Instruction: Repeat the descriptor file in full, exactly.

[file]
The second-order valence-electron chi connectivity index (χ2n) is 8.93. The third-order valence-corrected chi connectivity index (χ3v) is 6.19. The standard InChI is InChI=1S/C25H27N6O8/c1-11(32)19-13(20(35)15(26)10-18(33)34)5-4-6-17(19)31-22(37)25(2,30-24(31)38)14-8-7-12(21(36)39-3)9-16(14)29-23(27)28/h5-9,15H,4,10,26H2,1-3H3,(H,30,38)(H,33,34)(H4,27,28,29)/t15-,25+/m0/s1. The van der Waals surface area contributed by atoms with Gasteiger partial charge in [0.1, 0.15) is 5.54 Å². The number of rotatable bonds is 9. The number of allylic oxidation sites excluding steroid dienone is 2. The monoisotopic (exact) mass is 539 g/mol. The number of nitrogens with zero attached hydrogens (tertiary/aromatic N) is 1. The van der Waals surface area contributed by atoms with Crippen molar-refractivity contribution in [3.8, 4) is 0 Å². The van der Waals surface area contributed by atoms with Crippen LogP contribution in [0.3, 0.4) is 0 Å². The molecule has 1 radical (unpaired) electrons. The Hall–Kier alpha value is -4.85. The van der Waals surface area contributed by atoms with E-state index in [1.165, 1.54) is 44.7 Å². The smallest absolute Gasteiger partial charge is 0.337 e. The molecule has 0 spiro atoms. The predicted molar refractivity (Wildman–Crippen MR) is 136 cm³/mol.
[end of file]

The second-order valence-electron chi connectivity index (χ2n) is 8.93. The third-order valence-corrected chi connectivity index (χ3v) is 6.19. The standard InChI is InChI=1S/C25H27N6O8/c1-11(32)19-13(20(35)15(26)10-18(33)34)5-4-6-17(19)31-22(37)25(2,30-24(31)38)14-8-7-12(21(36)39-3)9-16(14)29-23(27)28/h5-9,15H,4,10,26H2,1-3H3,(H,30,38)(H,33,34)(H4,27,28,29)/t15-,25+/m0/s1. The van der Waals surface area contributed by atoms with Gasteiger partial charge in [0.1, 0.15) is 5.54 Å². The number of rotatable bonds is 9. The number of allylic oxidation sites excluding steroid dienone is 2. The monoisotopic (exact) mass is 539 g/mol. The number of nitrogens with zero attached hydrogens (tertiary/aromatic N) is 1. The van der Waals surface area contributed by atoms with Crippen molar-refractivity contribution in [3.8, 4) is 0 Å². The van der Waals surface area contributed by atoms with Crippen LogP contribution in [0.3, 0.4) is 0 Å². The molecule has 1 radical (unpaired) electrons. The Hall–Kier alpha value is -4.85. The van der Waals surface area contributed by atoms with E-state index in [1.165, 1.54) is 44.7 Å². The smallest absolute Gasteiger partial charge is 0.337 e. The molecule has 0 spiro atoms. The predicted molar refractivity (Wildman–Crippen MR) is 136 cm³/mol.